By Vamien McKalin | May 17, 2013 01:40 PM EDT
Nokia didn't announce its rumored new flagship device codenamed the EOS at its May 14 event, which left a bad impression, since the devices the company showed to the world was basically minor Lumia 920 upgrades. Still, it was too early for a new flagship and Nokia needed to bring something to market to keep Windows Phone sales on the upside.
Nevertheless, Nokia did mention during its presentation that we should look forward for a new Windows Phone 8 device in the summer; we're guessing it's the EOS in all its 41-megapixel PureView glory.
To make things even more interesting, a WMPoweruser announced that one of its readers had the chance to lay eyes on the Nokia EOS. The device the person saw seems to put a lot of emphasis on the camera, and it is apparently lighter than the Lumia 920, which is always a plus. Compared to the Nokia 808 PureView, the EOS camera does not protrude much from the back, and the lens are a bit smaller.
The device also comes packed with a new camera app and the screen resolution is the same as the Lumia 920.
Here's what the reader had to say.
"The device is made of polycarbonate, and is about as thick as the Nokia Lumia 920 in the middle, but is highly tapered at both ends, giving the impression of a much slimmer device.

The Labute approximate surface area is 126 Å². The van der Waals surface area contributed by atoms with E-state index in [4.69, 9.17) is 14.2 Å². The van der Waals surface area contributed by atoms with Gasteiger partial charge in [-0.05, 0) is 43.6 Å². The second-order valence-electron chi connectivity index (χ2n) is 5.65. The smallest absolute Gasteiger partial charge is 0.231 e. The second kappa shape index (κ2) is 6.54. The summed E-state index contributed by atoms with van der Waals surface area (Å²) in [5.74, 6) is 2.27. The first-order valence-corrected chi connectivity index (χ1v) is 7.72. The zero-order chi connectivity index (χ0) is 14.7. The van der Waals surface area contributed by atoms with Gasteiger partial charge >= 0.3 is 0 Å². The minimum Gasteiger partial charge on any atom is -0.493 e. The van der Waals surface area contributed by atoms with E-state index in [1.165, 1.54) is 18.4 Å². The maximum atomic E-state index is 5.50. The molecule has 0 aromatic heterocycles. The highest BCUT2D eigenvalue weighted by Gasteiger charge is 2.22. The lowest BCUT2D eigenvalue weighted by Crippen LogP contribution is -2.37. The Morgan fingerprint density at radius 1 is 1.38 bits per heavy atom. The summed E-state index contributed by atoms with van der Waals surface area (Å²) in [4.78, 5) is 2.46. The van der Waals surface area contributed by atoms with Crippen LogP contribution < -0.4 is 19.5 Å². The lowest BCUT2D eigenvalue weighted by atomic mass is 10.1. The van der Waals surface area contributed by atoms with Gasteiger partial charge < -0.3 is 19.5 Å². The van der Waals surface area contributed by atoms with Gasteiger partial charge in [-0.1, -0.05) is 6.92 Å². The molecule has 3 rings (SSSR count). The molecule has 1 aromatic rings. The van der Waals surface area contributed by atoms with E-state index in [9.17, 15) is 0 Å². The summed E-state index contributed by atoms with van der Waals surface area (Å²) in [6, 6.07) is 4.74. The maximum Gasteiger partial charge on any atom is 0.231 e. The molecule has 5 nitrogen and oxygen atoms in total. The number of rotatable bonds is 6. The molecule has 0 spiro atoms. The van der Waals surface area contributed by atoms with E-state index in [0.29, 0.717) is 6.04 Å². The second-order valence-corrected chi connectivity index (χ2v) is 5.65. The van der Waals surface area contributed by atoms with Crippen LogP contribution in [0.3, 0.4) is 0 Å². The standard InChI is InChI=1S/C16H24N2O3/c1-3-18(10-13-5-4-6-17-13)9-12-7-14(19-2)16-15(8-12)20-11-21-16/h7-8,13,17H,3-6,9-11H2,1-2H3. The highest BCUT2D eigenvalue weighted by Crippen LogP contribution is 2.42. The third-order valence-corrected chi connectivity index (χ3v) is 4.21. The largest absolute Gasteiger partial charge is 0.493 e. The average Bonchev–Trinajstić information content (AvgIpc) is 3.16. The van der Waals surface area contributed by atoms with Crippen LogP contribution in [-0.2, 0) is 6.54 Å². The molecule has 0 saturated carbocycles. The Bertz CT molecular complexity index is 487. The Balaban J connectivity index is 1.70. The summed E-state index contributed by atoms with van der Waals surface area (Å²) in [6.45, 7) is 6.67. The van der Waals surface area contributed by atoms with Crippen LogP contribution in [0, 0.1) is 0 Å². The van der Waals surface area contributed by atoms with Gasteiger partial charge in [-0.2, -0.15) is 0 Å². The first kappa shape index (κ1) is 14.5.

The lens housing is round in shape and does not protrude much. The flash is Xenon, and the flash and lens are both smaller than the Nokia 808 Pureview. Next to the flash is a small red LED which may be a focus assist light.
The lens also has an automatic cover that opens when the camera app is started.
The number of megapixels were not marked on the prototype, with "XX megapixels" only being written on the lens housing.
There is a new camera app called "Nokia Pro Camera" with a completely new interface. There is also manual focus available through the app. The regular photo app is also available.
The screen size and resolution is same as 920, and appears to be AMOLED. The speaker holes are at the bottom as the handset.
The handset was much lighter than the Nokia Lumia 920."
If this is what we should expect from the new Nokia flagship, then it might not achieve the success it deserves. First of all, the resolution is not full HD 1080p, and it is likely it won't pack a quad core processor. To some, this is not a problem, but if Nokia wants to grab Android users, it needs to play the specs game. Unfortunately, this is not in the hands of Nokia, but instead, Microsoft.
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